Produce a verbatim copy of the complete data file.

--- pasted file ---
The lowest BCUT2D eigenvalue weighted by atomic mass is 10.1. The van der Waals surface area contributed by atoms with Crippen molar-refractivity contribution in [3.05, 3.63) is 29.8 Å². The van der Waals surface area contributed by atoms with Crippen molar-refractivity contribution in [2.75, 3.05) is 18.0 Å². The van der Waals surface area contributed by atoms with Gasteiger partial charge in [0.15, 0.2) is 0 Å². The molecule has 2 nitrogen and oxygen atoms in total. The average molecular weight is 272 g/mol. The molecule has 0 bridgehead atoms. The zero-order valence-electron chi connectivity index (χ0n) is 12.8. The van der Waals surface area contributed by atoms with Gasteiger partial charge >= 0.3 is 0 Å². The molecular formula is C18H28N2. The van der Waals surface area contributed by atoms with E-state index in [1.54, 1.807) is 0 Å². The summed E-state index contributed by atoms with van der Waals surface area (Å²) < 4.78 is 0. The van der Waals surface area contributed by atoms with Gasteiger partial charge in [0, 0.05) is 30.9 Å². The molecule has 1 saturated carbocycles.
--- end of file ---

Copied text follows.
The lowest BCUT2D eigenvalue weighted by atomic mass is 10.1. The van der Waals surface area contributed by atoms with Crippen molar-refractivity contribution in [3.05, 3.63) is 29.8 Å². The van der Waals surface area contributed by atoms with Crippen molar-refractivity contribution in [2.75, 3.05) is 18.0 Å². The van der Waals surface area contributed by atoms with Gasteiger partial charge in [0.15, 0.2) is 0 Å². The molecule has 2 nitrogen and oxygen atoms in total. The average molecular weight is 272 g/mol. The molecule has 0 bridgehead atoms. The zero-order valence-electron chi connectivity index (χ0n) is 12.8. The van der Waals surface area contributed by atoms with Gasteiger partial charge >= 0.3 is 0 Å². The molecular formula is C18H28N2. The van der Waals surface area contributed by atoms with E-state index in [1.54, 1.807) is 0 Å². The summed E-state index contributed by atoms with van der Waals surface area (Å²) < 4.78 is 0. The van der Waals surface area contributed by atoms with Gasteiger partial charge in [0, 0.05) is 30.9 Å². The molecule has 1 saturated carbocycles.